There's a lot of talk about the “underground economy” draining tax revenues from city, state and federal coffers. But the online economy may be an even bigger bonanza just waiting to be tapped.
The U.S. Commerce Department reported today that online retail sales totaled $44 billion in the fourth quarter last year, up from $38 billion a year earlier. E-commerce sales totaled $165 billion for all of 2010.
Perhaps even more startling, e-commerce now accounts for 4.3% of total retail sales, up from a scant 1% just a decade ago.
While this may be good news for online retailers and for consumers, who generally can find a wider selection at competitive prices online than they can in the “real” world, it's a growing source of angst for local governments, which rely heavily on sales taxes to fund their operations.
This is hardly a secret. In fact, numerous surveys have found that one of the things consumers like about shopping online is that they don't have to pay sales tax, which can be quite significant. Los Angeles, for example, imposes a 9.75% sales tax on most purchases, New York City charges 8.875% and some purchases in Chicago can go as high as 11.50%.
One recent study found that online shopping was growing faster in states and cities with a high sales tax rate than in states with lower rates or no sales tax. (Yes, there are such places. Alaska, Delaware, Montana, New Hampsire and Oregon have no statewide sales tax).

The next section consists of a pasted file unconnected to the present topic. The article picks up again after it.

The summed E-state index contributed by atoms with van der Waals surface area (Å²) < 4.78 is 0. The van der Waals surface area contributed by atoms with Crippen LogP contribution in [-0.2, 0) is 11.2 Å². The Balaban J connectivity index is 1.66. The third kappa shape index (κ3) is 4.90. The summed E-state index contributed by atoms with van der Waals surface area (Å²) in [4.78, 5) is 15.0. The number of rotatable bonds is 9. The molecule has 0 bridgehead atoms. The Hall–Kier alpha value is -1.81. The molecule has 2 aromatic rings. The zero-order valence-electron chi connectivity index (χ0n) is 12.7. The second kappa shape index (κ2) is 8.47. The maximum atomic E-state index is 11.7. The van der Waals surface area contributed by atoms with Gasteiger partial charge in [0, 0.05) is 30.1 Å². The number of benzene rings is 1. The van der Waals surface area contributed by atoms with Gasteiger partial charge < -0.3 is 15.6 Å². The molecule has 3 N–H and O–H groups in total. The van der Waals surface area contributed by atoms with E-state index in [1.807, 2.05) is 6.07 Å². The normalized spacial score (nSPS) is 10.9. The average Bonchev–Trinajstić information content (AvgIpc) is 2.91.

In theory, citizens of most states are supposed to report their purchases and pay the taxes on them if they're not collected by the merchant. This is about as widely observed as the speed limit and, except for New York and a few other states, no attempt is made to compel online retailers to collect the sales tax on purchases shipped into the state.
One reason for this is that, in a libertarian moment back in the infancy of the Internet, the U.S. Supreme Court ruled that states could not force retailers to collect sales tax unless they had a physical presence in the state where the order was being shipped.
This has led to some interesting stand-offs and some rapid decisions to move facilities around the country. Perhaps most notable is the recent dust-up between Texas and Amazon.com. Last fall, Texas decided that an Amazon.com distribution center in Dallas amount to a physical presence and sent Amazon a bill for $269.
Amazon responded by saying it will shut down the center and move its operations out of Texas.
As local governments become more desperate for money, it's likely there'll be more stand-offs like that between Amazon and Texas. It may be that the no-sales-tax states corner the market on e-commerce distribution centers.